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Lincoln's Gettysburg Address

Lincoln's Gettysburg Address

Echoes of the Bible and Book of Common Prayer

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A. E. Elmore


E-book (Other formats: Paperback)
6 x 9


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About the Book

While it has long been determined that Abraham Lincoln’s writings were influenced by the King James Bible, until now no full-length study has shown the precise ways in which the Gettysburg Address uses its specific language. Refuting the view that the address was crafted with traditional classical references, this revealing investigation provides a new way to think about the speech and the man who wrote it. A. E. Elmore offers chapter and verse evidence from the Bible as well as specific examples from the Episcopal Book of Common Prayer to illustrate how Lincoln borrowed from these sources to imbue his speech with meanings that would resonate with his listeners. He cites every significant word and phrase—conceived, brought forth, struggled, remaining, consecrate, dedicate, hallow, devotion, new birth, to name a few—borrowed by Lincoln from these two religious texts for use in his dedication of the Gettysburg National Cemetery.

 Lincoln’s Gettysburg Address focuses on a number of overlooked themes and ideas, such as the importance of literary allusion and the general public’s knowledge of the Bible in the age of Lincoln. It provides fresh answers to old questions and poses new questions: Was Lincoln a common thief who made use of words from previously published materials as well as from works by his contemporaries? Was he a genius whose literary and political skills were unmatched? No one who reads this highly engaging study will ever think about Lincoln or the Gettysburg Address the same way again.


A former trial lawyer and professor of law and literature, A. E. Elmore (1938–2016) contributed essays to a number of books, including American Fiction: Form and Function and The Vanderbilt Tradition, among others.


“This book offers an extraordinarily thorough examination of the words, concepts, and literary associations of Abraham Lincoln’s Gettysburg Address.  Its arguments about the connections of this famous speech to the King James Bible are convincing; its examination of connections to Shakespeare, the Book of Common Prayer, and landmark statements of American political history are provocative in the best way.”—Mark A. Noll, author of The Civil War as a Theological Crisis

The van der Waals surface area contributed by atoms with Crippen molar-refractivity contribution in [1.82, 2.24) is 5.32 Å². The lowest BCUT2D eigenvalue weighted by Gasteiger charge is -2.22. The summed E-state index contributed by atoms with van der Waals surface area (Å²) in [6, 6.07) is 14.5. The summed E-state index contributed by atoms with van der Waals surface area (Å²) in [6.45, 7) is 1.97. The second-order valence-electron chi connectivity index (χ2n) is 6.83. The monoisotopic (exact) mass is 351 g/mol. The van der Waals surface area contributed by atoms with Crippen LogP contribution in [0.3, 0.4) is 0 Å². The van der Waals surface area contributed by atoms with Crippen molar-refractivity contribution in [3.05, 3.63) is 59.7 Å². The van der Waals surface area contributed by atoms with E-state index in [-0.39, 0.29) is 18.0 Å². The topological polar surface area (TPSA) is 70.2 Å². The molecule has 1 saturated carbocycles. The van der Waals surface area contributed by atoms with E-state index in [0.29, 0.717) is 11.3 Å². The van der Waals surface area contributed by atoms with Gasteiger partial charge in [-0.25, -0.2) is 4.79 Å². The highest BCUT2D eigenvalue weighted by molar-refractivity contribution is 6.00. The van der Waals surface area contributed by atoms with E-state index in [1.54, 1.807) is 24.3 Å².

“A. E. Elmore demonstrates Lincoln’s skill as a wordsmith and shows in intricate and persuasive detail how his language in the Gettysburg Address closely reflected both the King James Bible and the Book of Common Prayer. Lincoln borrowed from these texts, refracted the words through his own experience and sense of rhythm, and produced the most elegant public address in American history.  Elmore’s book should be essential reading for anyone interested in the language, ideas, and impact of Lincoln’s statement.”—John B. Boles, author of The South Through Time: A History of an American Region

“Elmore’s suggestion that Lincoln deliberately drew from [the King James Version of scripture and the Protestant Episcopal Church’s Book of Common Prayer, two majestic literary sources, to reach out to a Catholic-Baptist-Methodist-Episcopal-Presbyterian-Quaker-Jewish-etc. audience is both thoughtful and exceptionally well argued [and] this is a genuinely provocative book. Indeed, after one puts this volume down, it will be impossible to read the Gettysburg Address in the same light again. Elmore’s Lincoln’s Gettysburg Address belongs on the shelf of everyone interested in the powerful role that ‘mere words’ played during the American Civil War.”—Ferenc Szasz in H-CivWar

“Elmore convincingly argues that Lincoln was a master at making biblical and literary allusions in his greatest speech as well as in pulling from the likes of Euclidian geometry, Shakespeare, and John C. Calhoun, among other slavery apologists [and this book] proves to be quite revelatory. . . . Elmore digs deep into the religious context of the time and fleshes out more completely here than other writers Lincoln’s wealth of understanding of the Bible.”—Register of the Kentucky Historical Society